FIT and MOV groups exhibited significant improvements in all aspects of fitness; however, only MOV exhibited improvements in spine and frontal plane knee motion control when performing each transfer task. FIT exhibited less controlled spine and frontal plane knee motions while squatting, lunging, pushing, and pulling. More MOV participants (43%) exhibited only positive posttraining changes (i.e., improved control), in comparison with FIT (30%) and CON (23%). Fewer negative posttraining changes were also noted (19, 25, and 36% for MOV, FIT, and CON).

So what the heck does this mean for you? Quality training matters.

Those in the high-quality coaching group moved significantly better on average and had substantially fewer negative outcomes. In the training without coaching group, the average "upside" was lower - and there were more incidences of negative adaptation.

This is a study that proves that coaching a quality single-leg RDL will carry over to our pitchers controlling themselves safely into landing.

It shows that the "true" hip extension we train in the gym will also be there when our athletes run and jump.

It shows that the lateral lunge we coach helps our athletes to change direction safely on the lacrosse field.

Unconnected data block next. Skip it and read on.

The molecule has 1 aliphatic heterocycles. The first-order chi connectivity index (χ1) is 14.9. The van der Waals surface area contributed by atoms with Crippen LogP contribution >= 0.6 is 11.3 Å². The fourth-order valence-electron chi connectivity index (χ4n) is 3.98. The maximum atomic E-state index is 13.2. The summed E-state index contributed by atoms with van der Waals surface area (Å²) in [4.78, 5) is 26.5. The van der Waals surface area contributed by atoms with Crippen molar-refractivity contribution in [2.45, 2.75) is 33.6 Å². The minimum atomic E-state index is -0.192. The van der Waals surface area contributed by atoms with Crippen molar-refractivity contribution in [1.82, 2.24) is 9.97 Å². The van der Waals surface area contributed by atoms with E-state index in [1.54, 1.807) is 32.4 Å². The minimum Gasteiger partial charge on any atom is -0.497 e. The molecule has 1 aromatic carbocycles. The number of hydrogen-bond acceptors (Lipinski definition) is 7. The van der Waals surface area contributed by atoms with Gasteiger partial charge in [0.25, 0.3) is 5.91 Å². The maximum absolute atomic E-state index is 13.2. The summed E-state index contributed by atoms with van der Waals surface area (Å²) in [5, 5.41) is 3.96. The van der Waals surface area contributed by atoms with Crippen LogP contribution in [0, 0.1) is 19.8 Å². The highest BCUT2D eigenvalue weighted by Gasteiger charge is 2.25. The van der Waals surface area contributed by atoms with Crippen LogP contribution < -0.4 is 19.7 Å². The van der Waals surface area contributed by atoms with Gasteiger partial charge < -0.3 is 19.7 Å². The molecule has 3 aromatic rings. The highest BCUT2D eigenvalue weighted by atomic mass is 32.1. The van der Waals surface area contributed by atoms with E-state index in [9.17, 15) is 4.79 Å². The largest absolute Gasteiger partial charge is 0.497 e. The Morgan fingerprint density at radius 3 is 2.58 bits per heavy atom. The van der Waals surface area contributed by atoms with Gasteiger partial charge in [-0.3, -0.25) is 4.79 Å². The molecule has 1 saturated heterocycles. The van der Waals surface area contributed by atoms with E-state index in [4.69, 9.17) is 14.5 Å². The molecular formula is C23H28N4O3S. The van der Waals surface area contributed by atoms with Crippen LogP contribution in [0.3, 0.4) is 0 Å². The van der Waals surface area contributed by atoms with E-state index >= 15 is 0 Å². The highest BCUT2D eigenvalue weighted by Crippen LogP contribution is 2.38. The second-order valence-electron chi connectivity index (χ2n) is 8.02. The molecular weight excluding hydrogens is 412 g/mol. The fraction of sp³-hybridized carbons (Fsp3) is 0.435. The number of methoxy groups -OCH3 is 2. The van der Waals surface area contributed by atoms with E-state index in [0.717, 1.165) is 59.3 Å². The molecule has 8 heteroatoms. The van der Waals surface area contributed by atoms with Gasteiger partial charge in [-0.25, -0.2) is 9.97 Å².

It demonstrates that deadlift hip hinge technique we coach so hard in the gym reduces my likelihood of hurting my back when I pick up a squirming toddler.

It means that the 90/90 rotator cuff strength and timing position we meticulous coach and train protects our guys when they lay the arm back during the external rotation phase of throwing.

It also shows that quality strength and conditioning outcomes are about so much more than just a program or even a good training environment; they're about hammering home loads of consistently high quality reps to markedly increase the likelihood of favorable movement quality adaptations - while protecting against the downside.

This study also demonstrates why ready-to-print rotator cuff programs often fail shoulder pain patients. That one-size-fits-all approach - combined with inattentive coaching - often keeps patients on a painful path, when a little bit of technique and programming adjustments could be a game changer. And, it shows why some otherwise healthy people can wind up injured when they do the exact same program as the friend who had no problems at all with it. We see it all the time in individuals who come our way for one-time consultations; just a little coaching or program tinkering makes a huge difference in keeping them asymptomatic and enjoying their training.